Ungar-Sargon attacked Reps. Rashida Tlaib and Ilhan Omar in much the same way. It didn’t matter that their claims against Israel held substance. What mattered was that Ungar-Sargon felt their comments touched on anti-Jewish beliefs.
We need to recognize that Batya Ungar-Sargon has taken an ideological stand here. You’d think the wave of appalled criticism, including from Bard itself, would cause her to reflect or engage or debate. No. She is not interested in reasonable discussion. She has left that room. As she wrote in her fictitious account of the Bard conference:
I have nothing more to say to you, and nothing I want to hear.
She is of course framing this intransigence as a response to people having crossed a “red line”, of supposedly protesting “Jews for being Jews”, but at this point no reason will convince her that this is about something else. The opinion editor doesn’t want to hear anyone’s opinion.
And all this is part of a grand strategy. This is not a one-off, that much is clear. Ungar-Sargon is attempting to strengthen the power of the false anti-Semitism charge, by applying it from what is generally perceived to be the liberal and progressive front, so that Palestinians simply won’t gain entry into the U.S. discourse except on the narrowest terms.
As Amjad Iraqi succinctly put it in the Israeli +972: she is serving a “dangerous” climate.
It is not just that her positions are being used by the right to silence Palestinian voices. By presenting herself as an “influential voice among American Jewish progressives” (as she describes in her bio), she is arguably also persuading more ‘moderate’ U.S. audiences to buy into the conflation of Israel critics with anti-Semitic hate groups. This, too, feeds the dysfunction of the debate on Israel-Palestine – the very phenomenon she is supposedly challenging – thus making it more difficult for Palestinians to advocate for their rights.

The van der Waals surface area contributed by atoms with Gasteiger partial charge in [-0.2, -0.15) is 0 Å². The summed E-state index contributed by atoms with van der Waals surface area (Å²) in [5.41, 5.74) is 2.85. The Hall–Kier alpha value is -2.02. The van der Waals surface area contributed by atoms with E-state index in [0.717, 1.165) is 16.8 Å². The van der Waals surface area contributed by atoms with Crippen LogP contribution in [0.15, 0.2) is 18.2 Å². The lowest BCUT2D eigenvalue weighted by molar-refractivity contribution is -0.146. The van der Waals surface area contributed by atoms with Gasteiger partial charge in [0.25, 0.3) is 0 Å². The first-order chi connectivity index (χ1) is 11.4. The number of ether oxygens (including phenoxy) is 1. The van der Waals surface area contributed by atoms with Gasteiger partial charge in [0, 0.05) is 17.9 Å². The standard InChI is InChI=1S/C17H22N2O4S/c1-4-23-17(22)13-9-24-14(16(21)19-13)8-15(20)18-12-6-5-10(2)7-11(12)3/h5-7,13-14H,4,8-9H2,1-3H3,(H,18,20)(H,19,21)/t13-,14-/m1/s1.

The damage this has caused is not compensated by the claims Ungar-Sargon made about her work in her speech the day after the protest: that she has published more Palestinian op-eds than any other U.S. outlet; or that she has “spent her entire career embedded in the Palestinian community”; or that she has “convinced more Israelis to vote for the Joint Arab List than you will meet in your life.” (Ungar-Sargon was contacted to elaborate on these assertions for this article; no reply was received).
There are countless Jewish writers and analysts, women and men, who come from different or opposing political camps and who have valuable, credible, and grounded takes on these subjects (including here on +972). The dangerous episodes spurred by Ungar-Sargon undermine her claim to being one of them. Instead of advancing the public discourse, she has sadly done much to regress it.
This is why people like Dani Dayan, now Israeli Consul General and former head of the settler-council YESHA, respond to her antics with a salute: “I stand up and applaud with admiration”, he wrote. Dayan is much more right-wing than Ungar-Sargon in the Zionist spectrum; they “disagree on many issues”. It’s not merely that they agree on this one – it is the very fact that Ungar-Sargon carries such clout for liberal and progressives that causes Dayan to rejoice so greatly. Because we need to keep Israel support bipartisan!
Dayan knows that if she can cover the left flank to secure Zionism by usage of the ‘anti-Semitism’ charge, she will do work that he could never pull off as a rightwing settler.
Batya Ungar-Sargon’s tactics confirm what non-Zionists and anti-Zionists often charge: that so-called ‘liberal-Zionism’ is a means of securing an inherently illiberal end. Because when push comes to shove, there is nothing they want to hear from you. No, liberal Zionists will always dump their liberalism for their Zionism.